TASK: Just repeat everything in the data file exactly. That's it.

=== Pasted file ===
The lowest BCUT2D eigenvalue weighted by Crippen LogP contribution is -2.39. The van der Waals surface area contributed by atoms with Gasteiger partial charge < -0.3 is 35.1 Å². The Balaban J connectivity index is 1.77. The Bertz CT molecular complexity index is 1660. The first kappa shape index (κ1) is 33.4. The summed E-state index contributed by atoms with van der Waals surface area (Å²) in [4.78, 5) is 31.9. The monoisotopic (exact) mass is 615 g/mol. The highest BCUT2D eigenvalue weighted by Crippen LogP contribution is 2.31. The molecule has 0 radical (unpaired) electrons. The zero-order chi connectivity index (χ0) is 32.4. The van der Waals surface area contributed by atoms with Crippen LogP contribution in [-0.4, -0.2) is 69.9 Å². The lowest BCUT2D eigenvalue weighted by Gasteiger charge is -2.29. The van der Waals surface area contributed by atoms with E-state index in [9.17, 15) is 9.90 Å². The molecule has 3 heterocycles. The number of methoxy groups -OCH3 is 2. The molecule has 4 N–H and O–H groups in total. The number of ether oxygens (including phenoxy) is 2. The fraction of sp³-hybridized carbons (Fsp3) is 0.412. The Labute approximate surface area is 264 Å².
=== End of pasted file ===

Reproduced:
The lowest BCUT2D eigenvalue weighted by Crippen LogP contribution is -2.39. The van der Waals surface area contributed by atoms with Gasteiger partial charge < -0.3 is 35.1 Å². The Balaban J connectivity index is 1.77. The Bertz CT molecular complexity index is 1660. The first kappa shape index (κ1) is 33.4. The summed E-state index contributed by atoms with van der Waals surface area (Å²) in [4.78, 5) is 31.9. The monoisotopic (exact) mass is 615 g/mol. The highest BCUT2D eigenvalue weighted by Crippen LogP contribution is 2.31. The molecule has 0 radical (unpaired) electrons. The zero-order chi connectivity index (χ0) is 32.4. The van der Waals surface area contributed by atoms with Crippen LogP contribution in [-0.4, -0.2) is 69.9 Å². The lowest BCUT2D eigenvalue weighted by Gasteiger charge is -2.29. The van der Waals surface area contributed by atoms with E-state index in [9.17, 15) is 9.90 Å². The molecule has 3 heterocycles. The number of methoxy groups -OCH3 is 2. The molecule has 4 N–H and O–H groups in total. The number of ether oxygens (including phenoxy) is 2. The fraction of sp³-hybridized carbons (Fsp3) is 0.412. The Labute approximate surface area is 264 Å².